A Struggle for a Fortune
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He bent his steps this time toward the lean-to which Nat called his room. It was a little better than Mr. Nickerson’s and but a very little better. It was tight but there was no furniture in it; the dirt floor did duty as chairs and washstand. Whenever Nat got up in the morning and desired to perform his ablutions, there was the branch handy, and it was but little trouble to go down there. It was dark in here, too, but a slight feeling among the bed clothes showed Jonas that somebody had been there. The pillow was gone, and so were the quilts that Nat usually spread over him.
“This beats my time all hollow,” said Jonas, pulling off his hat and wiping his forehead. “If he should go out among the neighbors – but then he can’t have gone that far. Nat is going to make him up a bed somewhere.”
Jonas’s next trip was to the barn, and there he found Mr. Nickerson stretched out on a rude bed which Nat had made for him, and a lighted lantern throwing a dim light over the scene. Jonas first impulse was to find out what had become of that book. It was there, lying on the pillow close beside Mr. Nickerson’s head. Nat was seated on the floor a little ways from him, but he did not say anything when Jonas came in.
“Hello!” said the new-comer, with an attempt to appear cheerful. “What you laying down out here for? Why don’t you get up and go to your own room?”
“You have told me once that I need not come into your house any more,” said the old man, in his usual whining tone, “and I am going to take you at your word. I shall never go into your house again.”
“Shaw!” said Jonas, with a sorry effort at a laugh. “You didn’t pay any attention to what I said, do you? If I had brought your tobacco you would be all right now; but I was bothered so with a heap of things that happened while I was down town, that I forgot all about it. I didn’t mean nothing. Is this the book you were going to give me for a keepsake!”
“Oh, yes, that’s the one.”
“What does it say in it?” continued Jonas; and Nat could see that he was turning over the leaves very carefully.
“I wanted you to read it all, every word of it, and perhaps it would have done you some good.”
“Well, get up and go into the house. The old woman has got some hot tea left for you, and you will sleep better there than you will here. Have you got a programme, or whatever you call it, so that I can find where your money is hidden!”
“No, there is nothing of the kind there,” said Mr. Nickerson, with a movement which showed plainly that he wished Jonas would go away. “There is nothing but reading in the book.”
Jonas was getting angry again. Nat could see that by the looks of his face.
“Are you sure there is nothing in it?” he asked, in a voice which trembled in spite of himself.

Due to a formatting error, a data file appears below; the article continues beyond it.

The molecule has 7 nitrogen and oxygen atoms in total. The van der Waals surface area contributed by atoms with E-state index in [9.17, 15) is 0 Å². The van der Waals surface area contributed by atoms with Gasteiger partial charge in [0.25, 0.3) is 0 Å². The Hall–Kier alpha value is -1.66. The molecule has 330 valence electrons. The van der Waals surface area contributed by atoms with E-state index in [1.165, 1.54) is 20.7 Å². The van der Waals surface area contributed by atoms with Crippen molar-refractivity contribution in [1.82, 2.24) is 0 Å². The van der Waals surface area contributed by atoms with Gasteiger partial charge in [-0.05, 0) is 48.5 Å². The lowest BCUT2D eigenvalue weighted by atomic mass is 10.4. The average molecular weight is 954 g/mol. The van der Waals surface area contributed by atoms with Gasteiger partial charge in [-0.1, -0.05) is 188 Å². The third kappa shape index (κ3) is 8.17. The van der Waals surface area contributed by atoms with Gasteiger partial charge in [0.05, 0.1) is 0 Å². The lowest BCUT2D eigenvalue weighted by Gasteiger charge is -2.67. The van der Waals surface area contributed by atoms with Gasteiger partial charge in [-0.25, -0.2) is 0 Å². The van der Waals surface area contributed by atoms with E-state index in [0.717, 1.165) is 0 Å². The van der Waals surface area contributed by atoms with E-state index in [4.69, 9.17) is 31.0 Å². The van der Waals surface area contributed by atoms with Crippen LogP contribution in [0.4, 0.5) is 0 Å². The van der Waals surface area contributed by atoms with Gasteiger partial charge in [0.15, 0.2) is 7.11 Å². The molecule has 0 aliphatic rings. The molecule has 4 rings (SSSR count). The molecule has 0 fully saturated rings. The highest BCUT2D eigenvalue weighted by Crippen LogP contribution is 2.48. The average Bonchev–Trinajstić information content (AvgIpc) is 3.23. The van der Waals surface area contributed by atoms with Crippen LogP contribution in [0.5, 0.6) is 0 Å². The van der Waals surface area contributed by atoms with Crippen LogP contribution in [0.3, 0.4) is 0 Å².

“Not a thing. You can examine it and see for yourself. I shall not last long – ”
“I don’t want to hear no such talk as that. You will last longer than I will, I bet you.Nat, have you got any of this book stowed away about your good clothes?”
“No, sir, I have not,” answered Nat, rising to his feet. “You can search me and see.”
Nat was perfectly safe in making this proposition. We said he had put those two leaves into his pocket; so he did; but he had taken pains to conceal them since. In a remote corner of the barn were some corn huskings which Caleb had left there as he was working at the grain to be taken to the mill. Underneath that pile were the two leaves that Jonas wanted to find.
“That’s the way you always serve me when you think I have got anything you want,” said Nat boldly. “You took a quarter away from me that I had left after buying my shoes, and I haven’t seen it since.”
“Of course I did. It was the properest thing that I should have the handling of all your money; but any more such talk as that will bring the switch down on your shoulders in good shape. You hear me? There’s nothing but reading in this book, you say old man?”
“That’s all, and you would not have it when I offered it to you. I gave you a thousand dollars which you promised – ”
“Aw! shut up about that,” said Jonas, rising to his feet; for in order to hold conversation with Mr. Nickerson he had kneeled down by his side. “There’s nothing in here that tells about the money?”
“No, no, there is nothing of that kind, I have not got any money. I am a poor, feeble old man and shall not last long – ”
“I will bet you won’t,” roared Jonas, livid with rage and shaking his fist in the old man’s face. “You won’t get a bite of anything to eat until you tell me where that money is; you hear me?”
“I don’t expect it; I never have expected it. I shall die before morning – ”
Jonas did not wait to hear any more, nor did he say anything further about Mr. Nickerson getting up and going to his own room. He did stop long enough to throw the book at Nat, but Nat was on the alert and the missive did not touch him. It ruined the book so far as reading was concerned. The remaining leaves were torn out of it and scattered all over the floor, and it was useless for anybody to think of putting them together again.
“Thank goodness, he has gone at last,” said Mr. Nickerson, with a long drawn sigh of relief. “I expected he would come here.”
“So did I; and I took my leaves and hid them under this pile of corn,” said Nat. “Now I wish there was something else that I could do for you.”
“There is nothing, nothing. I shall not be here much longer to bother him, but he will think of me when I am gone. Nat, you must try to get that money. Don’t you let anybody see that paper. Hide it carefully so that no one can find it. Good night. I want to sleep now. Come in in the morning and see me.”
“I will do it,” said Nat getting upon his feet and shaking the old man cordially by the hand. “I shall not wait until morning, either. You may want something or other during the night.”